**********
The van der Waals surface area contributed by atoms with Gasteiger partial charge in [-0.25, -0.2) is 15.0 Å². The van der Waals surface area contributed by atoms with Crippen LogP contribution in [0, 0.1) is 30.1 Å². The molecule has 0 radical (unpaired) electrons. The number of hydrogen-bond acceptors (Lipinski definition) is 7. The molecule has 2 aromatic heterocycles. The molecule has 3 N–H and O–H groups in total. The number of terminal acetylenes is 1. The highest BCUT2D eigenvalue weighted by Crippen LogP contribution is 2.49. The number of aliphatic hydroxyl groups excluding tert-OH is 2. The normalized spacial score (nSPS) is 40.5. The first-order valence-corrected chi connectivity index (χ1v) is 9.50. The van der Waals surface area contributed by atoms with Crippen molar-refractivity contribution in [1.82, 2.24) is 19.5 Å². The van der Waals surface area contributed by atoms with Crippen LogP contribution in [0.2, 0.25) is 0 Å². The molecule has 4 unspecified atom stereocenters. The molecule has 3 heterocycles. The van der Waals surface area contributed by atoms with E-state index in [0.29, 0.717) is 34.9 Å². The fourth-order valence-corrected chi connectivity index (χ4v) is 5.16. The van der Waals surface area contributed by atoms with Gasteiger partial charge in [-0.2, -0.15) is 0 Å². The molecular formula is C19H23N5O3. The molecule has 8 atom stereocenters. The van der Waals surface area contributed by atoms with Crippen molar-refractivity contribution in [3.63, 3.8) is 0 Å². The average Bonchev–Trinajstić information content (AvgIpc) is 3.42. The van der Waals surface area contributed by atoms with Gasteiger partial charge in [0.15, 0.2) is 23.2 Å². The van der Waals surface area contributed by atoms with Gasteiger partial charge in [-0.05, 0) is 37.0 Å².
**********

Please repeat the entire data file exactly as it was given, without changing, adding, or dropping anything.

The van der Waals surface area contributed by atoms with Gasteiger partial charge in [-0.25, -0.2) is 15.0 Å². The van der Waals surface area contributed by atoms with Crippen LogP contribution in [0, 0.1) is 30.1 Å². The molecule has 0 radical (unpaired) electrons. The number of hydrogen-bond acceptors (Lipinski definition) is 7. The molecule has 2 aromatic heterocycles. The molecule has 3 N–H and O–H groups in total. The number of terminal acetylenes is 1. The highest BCUT2D eigenvalue weighted by Crippen LogP contribution is 2.49. The number of aliphatic hydroxyl groups excluding tert-OH is 2. The normalized spacial score (nSPS) is 40.5. The first-order valence-corrected chi connectivity index (χ1v) is 9.50. The van der Waals surface area contributed by atoms with Crippen molar-refractivity contribution in [1.82, 2.24) is 19.5 Å². The van der Waals surface area contributed by atoms with Crippen LogP contribution in [0.2, 0.25) is 0 Å². The molecule has 4 unspecified atom stereocenters. The molecule has 3 heterocycles. The van der Waals surface area contributed by atoms with E-state index in [0.29, 0.717) is 34.9 Å². The fourth-order valence-corrected chi connectivity index (χ4v) is 5.16. The van der Waals surface area contributed by atoms with Gasteiger partial charge in [-0.2, -0.15) is 0 Å². The molecular formula is C19H23N5O3. The molecule has 8 atom stereocenters. The van der Waals surface area contributed by atoms with Crippen molar-refractivity contribution in [3.63, 3.8) is 0 Å². The average Bonchev–Trinajstić information content (AvgIpc) is 3.42. The van der Waals surface area contributed by atoms with Gasteiger partial charge in [0.15, 0.2) is 23.2 Å². The van der Waals surface area contributed by atoms with Gasteiger partial charge in [-0.05, 0) is 37.0 Å².